In 1960, approximately 300,000 American households, or 1%, were run by single fathers. By 2011, a Pew Research study asserted that the number of such households had grown to over 2.6 million. Today, single fathers lead even more households. In addition to divorce, changing roles, non-marital births, and changes to the legal system may be responsible for the increase in numbers of fathers having custody of their children.
Clearly the roles of American fathers have changed over time. Dads have increasingly become more active in their children’s lives, teaching values and providing emotional support. The role of sole breadwinner and primary disciplinarian has lessened. Often both parents work, children are busier, and the committed involvement of both parents has changed.
Increase in Non-Marital Births
While marriage trends continue to change, many unmarried couples still want to have families. However, in the state of Maryland, unmarried fathers likely must first establish paternity before they can hope to gain custody. A father’s willingness to complete the necessary documentation, and in some cases file for custody, may further prove his desire to actively raise his child.
Changes to the Legal System
Today, Maryland courts do not award custody based on the gender of the parent, or stereotypes associated with a specific gender. The practice of almost automatically awarding custody to the mother is no longer the case. Judges base custody decisions on consideration of a number of factors, including but not limited to: fitness of the parents; character and reputation of the parents; desires of the natural parents and their agreements, if any; potentiality of maintaining natural family relations; preference of the child; material opportunities affecting the child’s future; age, health, and sex of the child; parents’ residences and opportunity for visitation; length of separation from natural parents; and prior voluntary abandonment or surrender. Consideration of all of the relevant factors is intended to help the court determine what is in the best interest of the child. Clearly the sex of the parent is not determinative.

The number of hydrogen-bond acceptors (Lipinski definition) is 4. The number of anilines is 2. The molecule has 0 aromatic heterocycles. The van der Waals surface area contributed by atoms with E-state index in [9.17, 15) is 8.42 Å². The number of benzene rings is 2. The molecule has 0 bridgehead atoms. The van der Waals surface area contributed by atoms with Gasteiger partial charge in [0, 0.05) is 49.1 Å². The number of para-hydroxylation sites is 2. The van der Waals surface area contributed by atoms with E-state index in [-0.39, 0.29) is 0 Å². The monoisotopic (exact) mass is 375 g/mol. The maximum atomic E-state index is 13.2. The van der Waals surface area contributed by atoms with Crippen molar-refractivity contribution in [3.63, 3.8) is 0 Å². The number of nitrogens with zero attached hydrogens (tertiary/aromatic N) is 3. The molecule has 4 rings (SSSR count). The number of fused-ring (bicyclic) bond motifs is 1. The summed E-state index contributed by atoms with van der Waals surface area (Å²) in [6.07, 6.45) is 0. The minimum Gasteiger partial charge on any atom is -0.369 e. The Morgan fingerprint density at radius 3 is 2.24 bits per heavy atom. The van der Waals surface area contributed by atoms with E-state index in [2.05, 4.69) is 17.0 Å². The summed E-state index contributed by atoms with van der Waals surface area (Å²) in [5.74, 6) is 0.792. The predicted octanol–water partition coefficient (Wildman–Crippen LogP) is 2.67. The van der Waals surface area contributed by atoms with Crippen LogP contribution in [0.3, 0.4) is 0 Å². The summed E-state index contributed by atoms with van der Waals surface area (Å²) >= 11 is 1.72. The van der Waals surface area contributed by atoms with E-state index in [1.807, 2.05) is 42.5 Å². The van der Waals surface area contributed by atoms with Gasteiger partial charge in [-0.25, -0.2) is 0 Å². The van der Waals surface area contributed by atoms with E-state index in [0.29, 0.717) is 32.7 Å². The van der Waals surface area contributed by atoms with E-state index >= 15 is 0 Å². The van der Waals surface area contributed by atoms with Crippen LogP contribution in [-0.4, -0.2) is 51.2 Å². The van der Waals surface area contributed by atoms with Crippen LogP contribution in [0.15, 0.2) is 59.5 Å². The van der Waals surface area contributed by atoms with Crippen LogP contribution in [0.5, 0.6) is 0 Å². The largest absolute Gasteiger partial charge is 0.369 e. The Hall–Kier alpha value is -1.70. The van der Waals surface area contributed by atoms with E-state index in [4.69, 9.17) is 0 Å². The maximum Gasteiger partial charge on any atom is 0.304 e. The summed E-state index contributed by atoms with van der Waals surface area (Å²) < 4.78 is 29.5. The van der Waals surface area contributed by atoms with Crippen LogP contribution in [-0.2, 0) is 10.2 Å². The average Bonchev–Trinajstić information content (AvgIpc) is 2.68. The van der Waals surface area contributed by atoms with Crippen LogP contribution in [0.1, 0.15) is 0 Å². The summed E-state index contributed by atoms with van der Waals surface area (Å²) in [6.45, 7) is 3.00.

If you are an unmarried father, or married and considering divorce, you should know your rights regarding child custody. Please contact Linda Sorg Ostovitz at firstname.lastname@example.org or telephone (301) 575-0381 to schedule a consultation.
ABOUT LINDA SORG OSTOVITZ
Linda Sorg Ostovitz is a family law attorney. Her legal experience spans more than 34 years. In this time, she has served as a leader, educator and advocate. Mrs. Ostovitz holds a prestigious fellowship in the American Academy of Matrimonial Lawyers. Currently, she serves as President for the Business Women’s Network of Howard County, by which she was chosen Woman of Distinction for 2014. Mrs. Ostovitz represents clients in Howard, Anne Arundel, Carroll and Baltimore Counties. Her practice focuses exclusively on divorce litigation and mediation, child custody and access, child support, alimony, business valuation, as well as property and asset distribution. In addition to providing legal representation in court, Mrs. Ostovitz provides mediation services to help families come to a fair and legally-sound conclusion outside of the traditional court proceedings.
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